We have visited the state of Montana several times on our long trips across the United States. Finding interesting towns like Butte has always been a favorite. We have stopped there once, mainly to see the famous mine, and plan to return someday to explore it thoroughly. With that in mind, we put together this list of things to do in Butte. I have a feeling our next visit could be longer!
With its high concentration of copper, Butte was once the richest mining town in Montana. Although the glory days of this mid-sized town are over, visitors can still feel the spirit of the Old West in Butte’s wonderful museums. In this post, we take a look at some of Butte’s attractions.
Here is our selection of the top ten attractions to visit when in Butte, Montana:
- The Berkeley Well
- World Museum of Mountains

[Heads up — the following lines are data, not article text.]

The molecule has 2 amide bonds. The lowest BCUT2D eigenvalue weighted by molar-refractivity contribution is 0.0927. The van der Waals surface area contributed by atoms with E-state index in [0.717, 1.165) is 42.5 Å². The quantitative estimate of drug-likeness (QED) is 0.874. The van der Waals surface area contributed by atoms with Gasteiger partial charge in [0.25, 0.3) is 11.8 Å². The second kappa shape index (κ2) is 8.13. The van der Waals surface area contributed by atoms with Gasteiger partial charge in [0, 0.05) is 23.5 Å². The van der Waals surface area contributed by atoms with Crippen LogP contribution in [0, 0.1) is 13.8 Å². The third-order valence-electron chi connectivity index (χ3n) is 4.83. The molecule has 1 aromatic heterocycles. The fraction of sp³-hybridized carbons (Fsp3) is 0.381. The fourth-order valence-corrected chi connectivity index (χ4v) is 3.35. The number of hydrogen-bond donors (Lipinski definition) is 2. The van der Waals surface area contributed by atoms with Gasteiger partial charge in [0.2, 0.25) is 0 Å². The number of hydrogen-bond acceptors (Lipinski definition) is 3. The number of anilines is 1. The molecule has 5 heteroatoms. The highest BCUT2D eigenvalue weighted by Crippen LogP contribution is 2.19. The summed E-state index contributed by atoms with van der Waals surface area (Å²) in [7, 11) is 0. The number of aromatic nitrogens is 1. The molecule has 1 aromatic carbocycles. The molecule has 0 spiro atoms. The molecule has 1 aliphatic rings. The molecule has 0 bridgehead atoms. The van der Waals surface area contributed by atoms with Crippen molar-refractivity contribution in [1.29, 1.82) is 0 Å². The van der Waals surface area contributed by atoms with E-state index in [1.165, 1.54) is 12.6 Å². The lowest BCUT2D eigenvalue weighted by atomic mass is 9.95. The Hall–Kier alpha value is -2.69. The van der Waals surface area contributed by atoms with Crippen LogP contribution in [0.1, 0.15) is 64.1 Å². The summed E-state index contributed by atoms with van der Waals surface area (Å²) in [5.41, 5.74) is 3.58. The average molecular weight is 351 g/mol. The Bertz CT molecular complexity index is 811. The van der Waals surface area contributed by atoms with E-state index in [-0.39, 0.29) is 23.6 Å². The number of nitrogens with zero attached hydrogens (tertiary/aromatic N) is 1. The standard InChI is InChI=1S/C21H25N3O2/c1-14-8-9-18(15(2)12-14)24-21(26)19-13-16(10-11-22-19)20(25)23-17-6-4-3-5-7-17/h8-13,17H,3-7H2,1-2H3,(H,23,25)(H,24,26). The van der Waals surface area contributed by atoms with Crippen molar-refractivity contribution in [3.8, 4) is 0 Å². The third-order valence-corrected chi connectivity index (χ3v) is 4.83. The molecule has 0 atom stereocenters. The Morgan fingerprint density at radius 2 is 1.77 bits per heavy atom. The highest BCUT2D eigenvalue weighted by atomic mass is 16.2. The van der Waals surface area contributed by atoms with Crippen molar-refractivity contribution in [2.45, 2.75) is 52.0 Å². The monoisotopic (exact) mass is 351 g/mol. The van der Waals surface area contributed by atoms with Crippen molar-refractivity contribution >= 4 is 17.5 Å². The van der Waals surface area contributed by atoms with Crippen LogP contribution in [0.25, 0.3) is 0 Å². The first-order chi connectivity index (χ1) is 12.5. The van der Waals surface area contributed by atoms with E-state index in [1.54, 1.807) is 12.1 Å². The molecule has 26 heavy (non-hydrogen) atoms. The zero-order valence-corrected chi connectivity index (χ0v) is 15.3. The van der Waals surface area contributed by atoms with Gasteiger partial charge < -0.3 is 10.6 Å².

- Mineral Museum
- Butte Anaconda National Historic District.
- Historic visits and the Old Mound wagon.
- Our Lady of the Rockies
- Old mill and gardens of Lexington
- The thermal springs of Renova
- Drilling of pipelines
- Home Pass
Read on to learn more about how to get the most out of your trip to this proud mining town.
Why you should visit Butte, Montana.
The main reason people visit Butte is to explore its fascinating mining past. In addition to many fine museums, Butte is home to authentic buildings from the Golden Cane period and mines that are open to the public. Although Butte is as large as Billings or Missoula, don’t worry about sacrificing comfort. Today, Butte has about 30,000 residents and is home to the main Montana Tech campus.
There are many world-class natural attractions near the city, such as Butte, just 2.5 hours north of Yellowstone National Park. For more information on visiting Yellowstone, see our previous article on Yellowstone’s Top 10 Attractions.
If you are interested in national parks, you should also consider the 4-hour drive from Butte to Glacier National Park. Refer to TripMemos post on the Glacier Park 3-day itinerary to better plan your trip to this area.
Top ten things to do in Butte, Montana.
It is not surprising that Butte’s most notable attractions are all related to its mountain heritage. Still, our list of the top ten sights in town includes some natural attractions.
1. the Berkeley pit